“We try to make our workers’ lives worth living” was the simple explanation of one firm which had provided for the welfare of employees in all these ways.
Another firm which supported an exclusive country club for the recreation of its employees and their families proclaimed: “At the heart of our plan is the belief that the healthy worker will out-produce the sickly one, and that a happy worker will do more work and do it better, than a discontented one’.’
Nor are these efforts to treat employees like people confined to large and wealthy corporations. The small organization with its intimate first-name relationships can and often does plan extensively for its employees’ welfare. A Canadian employer told his vocational craft assembly at a Rotary convention how “we organize our workmen’.’
“We have bowling leagues in the wintertime’/ he stated, “and we give a banquet for them at the end of the season. We have picnics for them in the summertime. We have hockey games. Many of them go fishing and they bring back pictures of their catch. We give a prize for the biggest fish caught. They get a great kick out of it. You have got to work for those fellows because they are working for you. Pay them back in something besides coin, because coin won’t buy everything in this day and age!’
In a pamphlet called, “Firm Foundations,” issued by the Rotary Club of Capetown, South Africa, small business is advised how it can help its employees through savings plans, group insurance, and the guarantee of loans. A medical-aid society in which firms with only a few employees can participate was launched in Rhodesia. And for those who may doubt Rotary’s influence in vocational service, it should be noted that the impetus for this scheme came from the vocational service chairman of a Rotary club.
Employers who like their workers and think of them as people do not lack inspiring examples of tangible ways to express their sentiments. The list of benefits and welfare projects is inexhaustible and, in some ways, bewildering. Questions arise. Do employees appreciate what they are getting? Are these costly gratuities justified in terms of heightened morale, increased productivity, reduced labor turnover and less-frequent absences from work? Or are these typical replies taken from a recent poll of employees an indication that treating them like people may sometimes misfire?
“I thought the government paid for it!’
“They take it out of our pay!’
“I didn’t even know there were such benefits!’
Such comments are not at all uncommon. As a response to a friendly gesture they are sometimes hard to take. Yet they do illustrate the dangers inherent in all social undertakings. That enlightened despot of Prussia who carried his concern for his subjects’ welfare so far that he went around dipping his linger into their cooking pots to assure himself that they were getting the right nourishment, is a warning to all of us. The self-conscious philanthropist with “an overpowering air of doing good” is generally resented and often suspected.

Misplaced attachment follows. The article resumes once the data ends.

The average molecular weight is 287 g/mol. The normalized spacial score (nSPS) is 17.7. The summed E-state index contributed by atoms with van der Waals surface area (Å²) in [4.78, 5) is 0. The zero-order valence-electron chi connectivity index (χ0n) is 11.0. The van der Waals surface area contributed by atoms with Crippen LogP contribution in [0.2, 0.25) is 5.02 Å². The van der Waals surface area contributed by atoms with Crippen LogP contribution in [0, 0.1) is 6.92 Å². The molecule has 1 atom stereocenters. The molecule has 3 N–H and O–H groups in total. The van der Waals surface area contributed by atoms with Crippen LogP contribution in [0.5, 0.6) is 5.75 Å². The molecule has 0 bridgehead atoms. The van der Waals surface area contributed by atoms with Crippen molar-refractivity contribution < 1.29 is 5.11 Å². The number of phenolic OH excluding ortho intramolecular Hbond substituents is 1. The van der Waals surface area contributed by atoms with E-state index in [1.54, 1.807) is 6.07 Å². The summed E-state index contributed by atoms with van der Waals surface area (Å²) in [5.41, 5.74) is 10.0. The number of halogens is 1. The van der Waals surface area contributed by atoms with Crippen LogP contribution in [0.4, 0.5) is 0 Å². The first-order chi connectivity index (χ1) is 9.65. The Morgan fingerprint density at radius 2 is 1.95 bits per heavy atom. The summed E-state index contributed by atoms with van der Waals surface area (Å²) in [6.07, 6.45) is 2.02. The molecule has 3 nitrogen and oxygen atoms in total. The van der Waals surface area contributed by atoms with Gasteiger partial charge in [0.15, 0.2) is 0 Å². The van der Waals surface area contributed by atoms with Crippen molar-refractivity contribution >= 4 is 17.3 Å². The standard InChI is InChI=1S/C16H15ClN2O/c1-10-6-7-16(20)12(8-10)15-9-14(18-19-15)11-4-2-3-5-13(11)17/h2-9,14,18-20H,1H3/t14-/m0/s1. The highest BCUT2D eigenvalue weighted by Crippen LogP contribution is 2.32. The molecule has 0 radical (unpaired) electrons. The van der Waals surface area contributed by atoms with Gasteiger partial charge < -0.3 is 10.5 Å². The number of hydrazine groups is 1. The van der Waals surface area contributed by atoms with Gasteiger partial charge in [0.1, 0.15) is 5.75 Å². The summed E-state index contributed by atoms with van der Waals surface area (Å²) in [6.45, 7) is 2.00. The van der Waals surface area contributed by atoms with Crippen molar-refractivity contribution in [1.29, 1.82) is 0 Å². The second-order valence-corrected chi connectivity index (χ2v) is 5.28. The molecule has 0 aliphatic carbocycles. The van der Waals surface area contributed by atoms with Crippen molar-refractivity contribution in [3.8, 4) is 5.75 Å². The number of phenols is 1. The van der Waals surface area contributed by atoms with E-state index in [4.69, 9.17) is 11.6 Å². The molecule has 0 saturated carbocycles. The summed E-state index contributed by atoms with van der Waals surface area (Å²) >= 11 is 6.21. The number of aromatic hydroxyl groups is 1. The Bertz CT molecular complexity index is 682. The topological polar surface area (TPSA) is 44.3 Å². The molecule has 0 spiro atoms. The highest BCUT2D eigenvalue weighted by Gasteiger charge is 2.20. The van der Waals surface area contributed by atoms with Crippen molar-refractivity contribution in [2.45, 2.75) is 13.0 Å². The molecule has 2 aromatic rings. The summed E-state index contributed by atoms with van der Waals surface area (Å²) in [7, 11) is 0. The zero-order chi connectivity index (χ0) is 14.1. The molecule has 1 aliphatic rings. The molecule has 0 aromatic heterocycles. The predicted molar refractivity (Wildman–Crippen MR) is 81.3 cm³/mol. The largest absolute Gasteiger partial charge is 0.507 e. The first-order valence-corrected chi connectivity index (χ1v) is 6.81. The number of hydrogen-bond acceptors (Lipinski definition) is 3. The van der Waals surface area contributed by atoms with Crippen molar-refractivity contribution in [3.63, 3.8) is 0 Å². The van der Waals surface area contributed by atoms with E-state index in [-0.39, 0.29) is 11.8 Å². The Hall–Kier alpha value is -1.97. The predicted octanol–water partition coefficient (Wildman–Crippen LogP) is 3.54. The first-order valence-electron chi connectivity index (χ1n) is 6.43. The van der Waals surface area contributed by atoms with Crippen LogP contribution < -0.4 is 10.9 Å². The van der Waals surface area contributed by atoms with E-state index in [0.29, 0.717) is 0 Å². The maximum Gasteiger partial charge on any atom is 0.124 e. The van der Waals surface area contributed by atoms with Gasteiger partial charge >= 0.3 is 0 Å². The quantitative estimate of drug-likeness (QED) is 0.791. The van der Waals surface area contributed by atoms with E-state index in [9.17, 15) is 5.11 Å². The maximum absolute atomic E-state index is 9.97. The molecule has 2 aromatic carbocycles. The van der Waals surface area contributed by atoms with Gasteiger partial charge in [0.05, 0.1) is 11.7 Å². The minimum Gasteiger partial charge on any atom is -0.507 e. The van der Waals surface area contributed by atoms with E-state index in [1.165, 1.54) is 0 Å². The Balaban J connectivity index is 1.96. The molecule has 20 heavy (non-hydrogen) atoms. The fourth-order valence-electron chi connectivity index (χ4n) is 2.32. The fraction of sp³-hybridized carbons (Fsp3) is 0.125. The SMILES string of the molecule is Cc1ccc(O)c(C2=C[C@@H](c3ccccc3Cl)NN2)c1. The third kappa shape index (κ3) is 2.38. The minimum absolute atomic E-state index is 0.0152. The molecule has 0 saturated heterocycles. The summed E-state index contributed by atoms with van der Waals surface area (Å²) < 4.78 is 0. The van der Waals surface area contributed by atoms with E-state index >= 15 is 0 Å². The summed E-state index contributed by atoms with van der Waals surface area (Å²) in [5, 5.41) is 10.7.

The mistakes of paternalism and all its disappointments can he avoided if common sense is mixed in liberal quantities with sentiment. A frank and objective recognition that the money spent on these benefits could be added to the workers’ pay may lead to the decision that they should be consulted about the project being planned. Or the individual employee can be left completely free to decide without stigma to his reputation as a “good fellow” whether he wants to participate in activities sponsored by the firm. In this way the concept that “employees are people” can be stretched to include the realization that they are “persons” too, with freedom of choice, and therefore more likely to join in where they have complete liberty to refuse.
On the other hand, enlightened self-interest should never be masked under a spurious benevolence. General statistics show that absenteeism costs as much as the average company’s net profit. Labor turnover in many plants runs as high as 50 per cent a year; and the cost of recruitment, placement, and training, even of an unskilled worker, averages close to a hundred dollars. Accordingly, there is ample justification of expenditures that help to keep employees healthy in mind and body, free from worry and happy in their jobs,. The benefits that produce these results can often be made available to employees as a group far more economically than they could be obtained individually. Frank explanation of these facts to employees can help remove any suspicion of paternalism.
Robots or human beings? In the last analysis, is it not a question of self-esteem? Happy is the worker who prides himself in the importance of his function. A Rotarian happened to sit next to a passenger on the bus who seemed completely wrapped up in his own thoughts. Every so often a
smile flitted across his face.
“You seem to be enjoying this ride, friend,” the Rotarian ventured to remark. The man started; then relaxed and smiled. “I must have looked silly,” he said, “but I have a good reason. I was just checking up on my engine.”
“What do you mean, your engine?” came back the Rotarian. “I though it belonged to the Blank Bus Company.”
“Oh, sure,” he answered, “but it’s still my baby. I’ve just put in two solid days on that power plant, and now listen to her, will you. Purring like a contented cat. Look,” he went on, “I hammer and measure and grind and adjust these motors for months at a time, and when I send them out on the road, they’re right! But the greatest enjoyment I get is when I sit here with thirty other passengers and see how the bus performs. It gives me a lift,” said he, “when I remember that the work I do in the shop is safety insurance for hundreds of people who ride these buses.”
In what ways can a Rotarian employer help to revive the spirit of craftsmanship?